Of course, I learned a lot of lessons from my dad during his lifetime. His politics did not align with my own, and sometimes we would have heated debates. A couple of years ago, seeing us stalk to our separate corners, my mom handed me a magazine article – a biblical story about Jesus listening to an outcast woman at the public well. She said, “I want you to read this, and I want your dad to read it, and I want you two to talk”. It was a brilliant moment. Once again, her presence with him evident. After that Dad and I would have conversations about politics and disagreements but never that kind of bitter confrontation.

Comment after comment surrounding my father’s funeral people said ‘they don’t make politicians like him anymore’, they ‘wish there was more of his brand of politics around’. My dad was hailed as a listener. He was marked as someone who had strong differences with politicians of his age. But he always recognized that they were opponents not enemies. He saw the humanity in people.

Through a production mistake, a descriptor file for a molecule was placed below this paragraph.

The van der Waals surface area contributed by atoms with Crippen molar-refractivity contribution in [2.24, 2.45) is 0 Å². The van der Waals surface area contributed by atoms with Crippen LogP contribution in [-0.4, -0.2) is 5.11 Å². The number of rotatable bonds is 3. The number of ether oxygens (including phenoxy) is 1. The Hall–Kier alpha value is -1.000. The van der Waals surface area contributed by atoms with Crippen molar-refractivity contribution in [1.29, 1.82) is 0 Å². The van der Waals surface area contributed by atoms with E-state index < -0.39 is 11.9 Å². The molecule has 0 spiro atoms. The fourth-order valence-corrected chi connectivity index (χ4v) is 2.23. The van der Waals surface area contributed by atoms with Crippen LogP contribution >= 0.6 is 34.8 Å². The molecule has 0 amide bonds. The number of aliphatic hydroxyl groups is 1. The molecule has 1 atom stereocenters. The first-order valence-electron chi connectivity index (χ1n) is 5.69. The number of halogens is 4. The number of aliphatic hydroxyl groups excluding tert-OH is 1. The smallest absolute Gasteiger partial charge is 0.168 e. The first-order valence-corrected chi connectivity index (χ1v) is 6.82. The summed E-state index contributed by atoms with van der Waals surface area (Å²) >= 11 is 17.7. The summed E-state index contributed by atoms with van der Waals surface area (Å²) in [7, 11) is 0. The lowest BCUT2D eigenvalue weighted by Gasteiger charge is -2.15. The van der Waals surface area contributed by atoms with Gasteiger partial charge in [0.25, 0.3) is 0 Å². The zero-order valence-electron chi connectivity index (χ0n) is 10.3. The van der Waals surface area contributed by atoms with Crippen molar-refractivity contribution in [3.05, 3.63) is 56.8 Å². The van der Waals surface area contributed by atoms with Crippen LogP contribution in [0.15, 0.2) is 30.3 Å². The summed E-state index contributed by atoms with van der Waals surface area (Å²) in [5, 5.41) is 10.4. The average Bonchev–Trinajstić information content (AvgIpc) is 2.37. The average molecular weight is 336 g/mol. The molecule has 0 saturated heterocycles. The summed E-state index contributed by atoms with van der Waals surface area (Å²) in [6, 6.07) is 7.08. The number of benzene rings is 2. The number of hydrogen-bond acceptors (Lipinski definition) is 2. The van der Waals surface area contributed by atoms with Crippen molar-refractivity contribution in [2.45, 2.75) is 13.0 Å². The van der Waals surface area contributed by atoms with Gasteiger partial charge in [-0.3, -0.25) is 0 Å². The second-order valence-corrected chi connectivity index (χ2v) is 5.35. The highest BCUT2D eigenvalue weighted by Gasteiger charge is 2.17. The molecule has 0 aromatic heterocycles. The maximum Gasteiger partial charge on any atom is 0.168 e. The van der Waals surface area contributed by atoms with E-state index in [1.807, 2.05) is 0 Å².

There’s a story about how my dad would ride to Madison each week accompanied over the years of his service by a varied mix of Democrats and Republicans. As the story goes, a lot of committee work got done on those drives. On the floor, they might be opponents but in the car, they were colleagues with a shared purpose; Governance.

In the early years, one of his companions was Tony Earl, who went on to become head of the state DNR and later a liberal Democratic governor. They shared an interest in 1980’s U.S.-Nicaragua relations. Each of them travelled with me to Nicaragua as part of official delegations to Wisconsin’s Sister State. Dad went on a challenge from me, to see for himself what he thought about the Reagan administration’s policies. When he came back, he spoke out against the long-term negative effects he saw those policies having, including being part of Bill Moyers’ program on the constitutional crisis of Reagan’s administration. Dad took the long view and he was an independent thinker. He saw the long game.